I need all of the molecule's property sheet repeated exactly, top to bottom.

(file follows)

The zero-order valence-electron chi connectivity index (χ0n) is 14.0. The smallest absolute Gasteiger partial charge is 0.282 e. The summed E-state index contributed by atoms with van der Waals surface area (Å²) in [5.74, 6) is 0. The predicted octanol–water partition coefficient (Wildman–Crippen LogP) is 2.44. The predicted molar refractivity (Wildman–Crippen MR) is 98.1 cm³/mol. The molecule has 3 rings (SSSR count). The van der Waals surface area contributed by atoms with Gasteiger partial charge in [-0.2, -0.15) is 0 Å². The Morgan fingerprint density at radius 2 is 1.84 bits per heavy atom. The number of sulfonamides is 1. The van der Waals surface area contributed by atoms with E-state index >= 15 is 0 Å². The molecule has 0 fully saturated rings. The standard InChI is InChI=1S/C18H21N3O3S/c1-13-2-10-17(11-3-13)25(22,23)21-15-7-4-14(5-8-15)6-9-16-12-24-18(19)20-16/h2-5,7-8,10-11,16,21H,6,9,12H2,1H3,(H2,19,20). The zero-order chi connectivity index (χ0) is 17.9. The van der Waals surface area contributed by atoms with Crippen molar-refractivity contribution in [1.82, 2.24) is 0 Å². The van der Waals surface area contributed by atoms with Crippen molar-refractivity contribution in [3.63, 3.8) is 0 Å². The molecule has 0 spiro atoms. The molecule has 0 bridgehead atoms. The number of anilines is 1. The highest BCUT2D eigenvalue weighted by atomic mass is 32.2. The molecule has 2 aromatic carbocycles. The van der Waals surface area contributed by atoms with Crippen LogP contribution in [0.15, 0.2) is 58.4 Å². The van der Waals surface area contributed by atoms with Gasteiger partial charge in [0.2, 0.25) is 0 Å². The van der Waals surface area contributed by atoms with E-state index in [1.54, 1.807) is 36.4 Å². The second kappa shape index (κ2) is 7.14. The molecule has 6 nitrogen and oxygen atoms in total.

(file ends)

The zero-order valence-electron chi connectivity index (χ0n) is 14.0. The smallest absolute Gasteiger partial charge is 0.282 e. The summed E-state index contributed by atoms with van der Waals surface area (Å²) in [5.74, 6) is 0. The predicted octanol–water partition coefficient (Wildman–Crippen LogP) is 2.44. The predicted molar refractivity (Wildman–Crippen MR) is 98.1 cm³/mol. The molecule has 3 rings (SSSR count). The van der Waals surface area contributed by atoms with Gasteiger partial charge in [-0.2, -0.15) is 0 Å². The Morgan fingerprint density at radius 2 is 1.84 bits per heavy atom. The number of sulfonamides is 1. The van der Waals surface area contributed by atoms with E-state index >= 15 is 0 Å². The molecule has 0 fully saturated rings. The standard InChI is InChI=1S/C18H21N3O3S/c1-13-2-10-17(11-3-13)25(22,23)21-15-7-4-14(5-8-15)6-9-16-12-24-18(19)20-16/h2-5,7-8,10-11,16,21H,6,9,12H2,1H3,(H2,19,20). The zero-order chi connectivity index (χ0) is 17.9. The van der Waals surface area contributed by atoms with Crippen molar-refractivity contribution in [1.82, 2.24) is 0 Å². The van der Waals surface area contributed by atoms with Crippen molar-refractivity contribution in [3.63, 3.8) is 0 Å². The molecule has 0 spiro atoms. The molecule has 0 bridgehead atoms. The number of anilines is 1. The highest BCUT2D eigenvalue weighted by atomic mass is 32.2. The molecule has 2 aromatic carbocycles. The van der Waals surface area contributed by atoms with Crippen LogP contribution in [0.15, 0.2) is 58.4 Å². The van der Waals surface area contributed by atoms with Gasteiger partial charge in [0.2, 0.25) is 0 Å². The van der Waals surface area contributed by atoms with E-state index in [1.54, 1.807) is 36.4 Å². The second kappa shape index (κ2) is 7.14. The molecule has 6 nitrogen and oxygen atoms in total.